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Fiscal Cliff 2013 Predictions Run the Gamut - How Much Will It Cost You?
Is the US taxpayer headed over the fiscal cliff in 2013?
Predictions have run the gamut as the US Congress has stalled on taking action to keep taxpayers from paying more on their 2013 income taxes.
Some are convinced the fiscal cliff will be initiated on Jan. 1, 2013 due to inaction by congress while others predict a last minuted deal.
A deal must be made by midnight on Dec. 31 to avert the cliff and President Obama is aware that the clock continues to tick.
"I was modestly optimistic yesterday, but we don't yet see an agreement. And now the pressure's on Congress to produce," Obama told NBC's Meet the Press on Sunday.
USA Today reports that at midnight on Dec. 31, 2012:
"Almost every tax cut enacted since 2001 will expire, including the Bush-era tax cuts, the 2009 stimulus tax cuts, a short-term fix to protect taxpayers from the Alternative Minimum Tax, and a tax package that includes popular tax provisions to encourage things such as charitable giving. The Social Security payroll tax will also expire, as will a law that affects how doctors who treat seniors through Medicare are paid. Congress is also negotiating an extension of long-term unemployment benefits for 2 million Americans," those will also expire.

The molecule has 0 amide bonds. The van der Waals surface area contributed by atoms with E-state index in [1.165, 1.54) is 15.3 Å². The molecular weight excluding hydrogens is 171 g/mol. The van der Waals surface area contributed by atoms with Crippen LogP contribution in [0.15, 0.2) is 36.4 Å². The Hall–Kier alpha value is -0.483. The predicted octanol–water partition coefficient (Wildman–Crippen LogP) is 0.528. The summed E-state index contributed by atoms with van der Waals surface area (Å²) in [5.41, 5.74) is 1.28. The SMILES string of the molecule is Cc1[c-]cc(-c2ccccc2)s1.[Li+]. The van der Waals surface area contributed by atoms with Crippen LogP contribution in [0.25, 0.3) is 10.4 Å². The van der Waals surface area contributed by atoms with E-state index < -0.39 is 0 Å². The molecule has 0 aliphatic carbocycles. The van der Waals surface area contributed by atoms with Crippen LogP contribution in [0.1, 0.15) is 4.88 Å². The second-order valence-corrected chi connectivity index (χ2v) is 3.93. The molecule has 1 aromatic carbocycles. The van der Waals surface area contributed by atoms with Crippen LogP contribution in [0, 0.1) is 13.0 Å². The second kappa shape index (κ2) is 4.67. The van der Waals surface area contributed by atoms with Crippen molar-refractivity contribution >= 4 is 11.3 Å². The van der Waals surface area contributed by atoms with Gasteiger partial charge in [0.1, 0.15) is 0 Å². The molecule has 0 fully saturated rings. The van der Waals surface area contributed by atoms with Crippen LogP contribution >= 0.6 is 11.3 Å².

How much will that cost?
CNN money reports that people who make less than $20,000 a year would have to pay an average increase of $590 in taxes, middle income workers making $40,000 - $64,000 a year could see an increase of almost two-thousand dollars taken out of their checks, and those earning more than $108,000 will be paying up to $13,000 more in taxes.
What else happens?
USA Today notes the second part of the Fiscal cliff 2013 is across-the-board spending cuts.
$109 billion in across-the-board spending cuts for 2013 begin taking effect and half of the cuts come from national defense programs.
It's even more painful as "Since the fiscal year starts Oct.1, these cuts will have to come from the remaining nine months of fiscal 2013, which will make them more dramatic than if they had started at the beginning of the fiscal year," USA Today reports.
Talks are expected to resume on Monday as no deal was reached on Sunday.
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